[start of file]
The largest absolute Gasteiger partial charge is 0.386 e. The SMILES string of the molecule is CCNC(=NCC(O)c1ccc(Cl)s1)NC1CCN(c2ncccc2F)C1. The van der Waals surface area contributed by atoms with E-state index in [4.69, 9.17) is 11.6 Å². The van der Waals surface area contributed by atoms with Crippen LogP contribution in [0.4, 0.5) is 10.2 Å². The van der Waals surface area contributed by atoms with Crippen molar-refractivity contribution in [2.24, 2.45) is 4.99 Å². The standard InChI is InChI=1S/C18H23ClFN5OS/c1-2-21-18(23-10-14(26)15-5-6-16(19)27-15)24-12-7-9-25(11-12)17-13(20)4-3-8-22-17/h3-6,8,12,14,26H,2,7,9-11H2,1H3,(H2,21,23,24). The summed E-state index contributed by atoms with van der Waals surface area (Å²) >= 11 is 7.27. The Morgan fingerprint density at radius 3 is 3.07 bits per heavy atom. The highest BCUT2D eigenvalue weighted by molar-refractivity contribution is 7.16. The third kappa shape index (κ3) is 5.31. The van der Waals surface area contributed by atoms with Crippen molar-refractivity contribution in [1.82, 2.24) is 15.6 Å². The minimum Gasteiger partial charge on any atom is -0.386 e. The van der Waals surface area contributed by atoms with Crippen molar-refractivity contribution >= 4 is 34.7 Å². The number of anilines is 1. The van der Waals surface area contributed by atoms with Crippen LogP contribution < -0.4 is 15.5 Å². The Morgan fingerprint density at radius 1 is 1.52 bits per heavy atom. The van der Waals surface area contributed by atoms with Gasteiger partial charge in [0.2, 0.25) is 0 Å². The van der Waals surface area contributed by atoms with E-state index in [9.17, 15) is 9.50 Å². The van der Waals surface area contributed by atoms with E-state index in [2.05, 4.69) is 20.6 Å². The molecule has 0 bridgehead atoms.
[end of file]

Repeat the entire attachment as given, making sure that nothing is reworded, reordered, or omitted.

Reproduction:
The largest absolute Gasteiger partial charge is 0.386 e. The SMILES string of the molecule is CCNC(=NCC(O)c1ccc(Cl)s1)NC1CCN(c2ncccc2F)C1. The van der Waals surface area contributed by atoms with E-state index in [4.69, 9.17) is 11.6 Å². The van der Waals surface area contributed by atoms with Crippen LogP contribution in [0.4, 0.5) is 10.2 Å². The van der Waals surface area contributed by atoms with Crippen molar-refractivity contribution in [2.24, 2.45) is 4.99 Å². The standard InChI is InChI=1S/C18H23ClFN5OS/c1-2-21-18(23-10-14(26)15-5-6-16(19)27-15)24-12-7-9-25(11-12)17-13(20)4-3-8-22-17/h3-6,8,12,14,26H,2,7,9-11H2,1H3,(H2,21,23,24). The summed E-state index contributed by atoms with van der Waals surface area (Å²) >= 11 is 7.27. The Morgan fingerprint density at radius 3 is 3.07 bits per heavy atom. The highest BCUT2D eigenvalue weighted by molar-refractivity contribution is 7.16. The third kappa shape index (κ3) is 5.31. The van der Waals surface area contributed by atoms with Crippen molar-refractivity contribution in [1.82, 2.24) is 15.6 Å². The minimum Gasteiger partial charge on any atom is -0.386 e. The van der Waals surface area contributed by atoms with Crippen molar-refractivity contribution >= 4 is 34.7 Å². The number of anilines is 1. The van der Waals surface area contributed by atoms with Crippen LogP contribution < -0.4 is 15.5 Å². The Morgan fingerprint density at radius 1 is 1.52 bits per heavy atom. The van der Waals surface area contributed by atoms with Gasteiger partial charge in [0.2, 0.25) is 0 Å². The van der Waals surface area contributed by atoms with E-state index in [9.17, 15) is 9.50 Å². The van der Waals surface area contributed by atoms with E-state index in [2.05, 4.69) is 20.6 Å². The molecule has 0 bridgehead atoms.